Reframing the Expected Free Energy: Four Formulations and a Unification

Théophile Champion, Howard Bowman, Dimitrije Marković, Marek Grześ
Computer Science, Artificial Intelligence, Artificial Intelligence (cs.AI)
2024-02-22 00:00:00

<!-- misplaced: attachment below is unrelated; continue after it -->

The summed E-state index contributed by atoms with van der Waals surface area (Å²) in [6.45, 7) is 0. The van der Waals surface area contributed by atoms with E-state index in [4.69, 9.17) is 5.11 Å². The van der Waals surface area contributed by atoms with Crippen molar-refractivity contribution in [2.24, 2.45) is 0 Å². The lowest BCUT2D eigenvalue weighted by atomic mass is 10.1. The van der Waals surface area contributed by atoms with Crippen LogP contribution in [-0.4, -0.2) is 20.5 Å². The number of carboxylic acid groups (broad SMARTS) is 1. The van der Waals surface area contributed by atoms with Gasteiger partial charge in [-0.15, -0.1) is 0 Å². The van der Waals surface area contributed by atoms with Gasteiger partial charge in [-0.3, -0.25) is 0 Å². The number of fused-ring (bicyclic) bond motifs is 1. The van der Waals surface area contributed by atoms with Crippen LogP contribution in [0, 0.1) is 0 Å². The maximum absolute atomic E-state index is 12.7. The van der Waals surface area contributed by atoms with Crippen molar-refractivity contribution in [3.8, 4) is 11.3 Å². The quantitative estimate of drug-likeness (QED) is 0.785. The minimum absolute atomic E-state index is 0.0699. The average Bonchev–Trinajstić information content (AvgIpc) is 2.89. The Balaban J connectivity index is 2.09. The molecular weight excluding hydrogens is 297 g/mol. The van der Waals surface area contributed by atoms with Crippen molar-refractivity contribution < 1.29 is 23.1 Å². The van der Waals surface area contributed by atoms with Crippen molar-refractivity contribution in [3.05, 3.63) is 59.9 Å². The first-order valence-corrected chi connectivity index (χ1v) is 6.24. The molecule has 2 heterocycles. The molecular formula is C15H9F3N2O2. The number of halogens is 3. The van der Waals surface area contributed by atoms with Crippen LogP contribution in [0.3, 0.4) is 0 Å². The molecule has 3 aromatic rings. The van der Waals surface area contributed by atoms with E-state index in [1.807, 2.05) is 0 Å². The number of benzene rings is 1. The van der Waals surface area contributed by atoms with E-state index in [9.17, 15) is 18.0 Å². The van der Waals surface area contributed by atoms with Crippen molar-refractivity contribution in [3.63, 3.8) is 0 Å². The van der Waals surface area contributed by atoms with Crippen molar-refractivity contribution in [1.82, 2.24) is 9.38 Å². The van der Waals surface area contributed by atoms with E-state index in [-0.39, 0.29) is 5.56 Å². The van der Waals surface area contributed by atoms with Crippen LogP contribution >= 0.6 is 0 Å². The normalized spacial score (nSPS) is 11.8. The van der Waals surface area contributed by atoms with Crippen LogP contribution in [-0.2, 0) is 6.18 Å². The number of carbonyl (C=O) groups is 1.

Active inference is a leading theory of perception, learning and decision making, which can be applied to neuroscience, robotics, psychology, and machine learning. Active inference is based on the expected free energy, which is mostly justified by the intuitive plausibility of its formulations, e.g., the risk plus ambiguity and information gain / pragmatic value formulations. This paper seek to formalize the problem of deriving these formulations from a single root expected free energy definition, i.e., the unification problem. Then, we study two settings, each one having its own root expected free energy definition. In the first setting, no justification for the expected free energy has been proposed to date, but all the formulations can be recovered from it. However, in this setting, the agent cannot have arbitrary prior preferences over observations. Indeed, only a limited class of prior preferences over observations is compatible with the likelihood mapping of the generative model. In the second setting, a justification of the root expected free energy definition is known, but this setting only accounts for two formulations, i.e., the risk over states plus ambiguity and entropy plus expected energy formulations.
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